Funds & investing in a nutshell

 

What is a fund?

It's a way of pooling money together with other investors. The fund invests your money in 'assets' - professionally managed by a fund manager. The fund manager decides which type of assets will be bought and sold by the fund. There are four main asset classes. Each one works in a different way and carries its own particular risks.

Where can I invest my money?

The four main asset classes are:

Money market investments

Money on deposits (e.g. cash in a bank or building society account) or short term (normally less than a year) loans to raise cash.

Bonds and gilts

Loans made to companies or the UK Government which pay an agreed rate of interest until a set date.

Property

Money invested in commercial property which aims to deliver rental as well as capital growth.

Shares

Stakes in companies (often called equities) where the growth depends on several factors including how well those companies perform.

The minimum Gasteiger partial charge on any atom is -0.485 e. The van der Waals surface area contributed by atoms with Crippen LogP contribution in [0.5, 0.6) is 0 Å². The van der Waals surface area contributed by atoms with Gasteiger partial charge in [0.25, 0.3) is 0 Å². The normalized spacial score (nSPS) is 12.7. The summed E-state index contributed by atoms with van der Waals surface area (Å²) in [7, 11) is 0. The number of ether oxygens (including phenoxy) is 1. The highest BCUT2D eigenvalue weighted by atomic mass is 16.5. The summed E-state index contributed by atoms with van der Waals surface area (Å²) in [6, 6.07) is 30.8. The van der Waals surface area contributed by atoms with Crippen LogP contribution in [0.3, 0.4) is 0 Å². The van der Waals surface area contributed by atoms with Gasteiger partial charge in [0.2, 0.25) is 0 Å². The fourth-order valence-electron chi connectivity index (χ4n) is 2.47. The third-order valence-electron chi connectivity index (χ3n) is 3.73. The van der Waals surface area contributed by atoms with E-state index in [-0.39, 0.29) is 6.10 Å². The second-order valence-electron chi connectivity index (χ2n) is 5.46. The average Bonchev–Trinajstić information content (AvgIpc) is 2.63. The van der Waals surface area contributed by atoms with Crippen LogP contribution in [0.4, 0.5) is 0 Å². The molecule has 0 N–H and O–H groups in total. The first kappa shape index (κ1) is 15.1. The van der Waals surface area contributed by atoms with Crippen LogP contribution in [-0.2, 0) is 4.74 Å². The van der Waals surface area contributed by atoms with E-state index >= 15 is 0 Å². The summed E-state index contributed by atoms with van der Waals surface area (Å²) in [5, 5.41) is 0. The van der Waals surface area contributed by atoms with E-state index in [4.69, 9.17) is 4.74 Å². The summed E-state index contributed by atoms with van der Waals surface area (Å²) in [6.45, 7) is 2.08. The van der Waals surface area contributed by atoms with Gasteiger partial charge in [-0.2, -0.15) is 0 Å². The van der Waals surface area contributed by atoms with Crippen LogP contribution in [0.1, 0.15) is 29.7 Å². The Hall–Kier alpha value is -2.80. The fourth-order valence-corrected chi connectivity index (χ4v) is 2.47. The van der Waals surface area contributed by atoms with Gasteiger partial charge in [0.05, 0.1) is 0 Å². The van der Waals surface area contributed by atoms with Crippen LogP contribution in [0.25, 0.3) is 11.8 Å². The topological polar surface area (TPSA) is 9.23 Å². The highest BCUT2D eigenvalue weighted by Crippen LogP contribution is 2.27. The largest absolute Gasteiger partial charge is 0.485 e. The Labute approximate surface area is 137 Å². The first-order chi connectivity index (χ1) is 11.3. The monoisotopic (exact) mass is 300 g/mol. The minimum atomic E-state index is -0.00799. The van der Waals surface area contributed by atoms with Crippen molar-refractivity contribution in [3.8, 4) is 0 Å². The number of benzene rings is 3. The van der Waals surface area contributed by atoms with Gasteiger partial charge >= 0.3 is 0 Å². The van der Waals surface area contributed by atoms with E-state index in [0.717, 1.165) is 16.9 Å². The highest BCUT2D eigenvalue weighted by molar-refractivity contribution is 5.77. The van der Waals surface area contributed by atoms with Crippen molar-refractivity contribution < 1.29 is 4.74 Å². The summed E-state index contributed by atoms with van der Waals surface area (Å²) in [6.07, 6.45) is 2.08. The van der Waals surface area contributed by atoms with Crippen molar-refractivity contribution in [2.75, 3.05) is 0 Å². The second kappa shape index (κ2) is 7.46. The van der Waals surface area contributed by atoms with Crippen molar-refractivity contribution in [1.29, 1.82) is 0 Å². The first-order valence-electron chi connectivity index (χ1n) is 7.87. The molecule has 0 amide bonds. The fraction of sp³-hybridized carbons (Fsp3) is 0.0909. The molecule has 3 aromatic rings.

What should I consider when choosing funds?


What do you want your money to achieve?

How long are you investing your money for?

What level of investment risk are you comfortable with?

How will my attitude to risk affect my choice of fund?


You have to accept some level of risk when you make an investment but how much depends on what you want to achieve and how quickly you hope your money will grow.

The tendency of a particular investment to rise and fall in value is reflected in its 'volatility'. A more volatile investment will tend to see frequent and/or sharp rises and falls while a less volatile fund is likely to both rise and fall more slowly.

Higher risk investments are likely to fluctuate more in value over time - they may swing from being higher in value, to lower in value, more often.

Choosing a low risk investment means that your money is likely to fluctuate by smaller degrees but you are less likely to see higher growth. Such an investment will normally change less in value over a period of time. In real terms, it will be worth less if inflation is higher than the return you receive.

The general rule is that the greater the potential for growth, the more risk you may need to take.

Depending on the funds you choose, the levels of risk and potential investment performance differ. There's always the risk that your money could be worth less than when it was originally invested. If you're investing in a retirement savings plan this would result in a reduced pension in the future.

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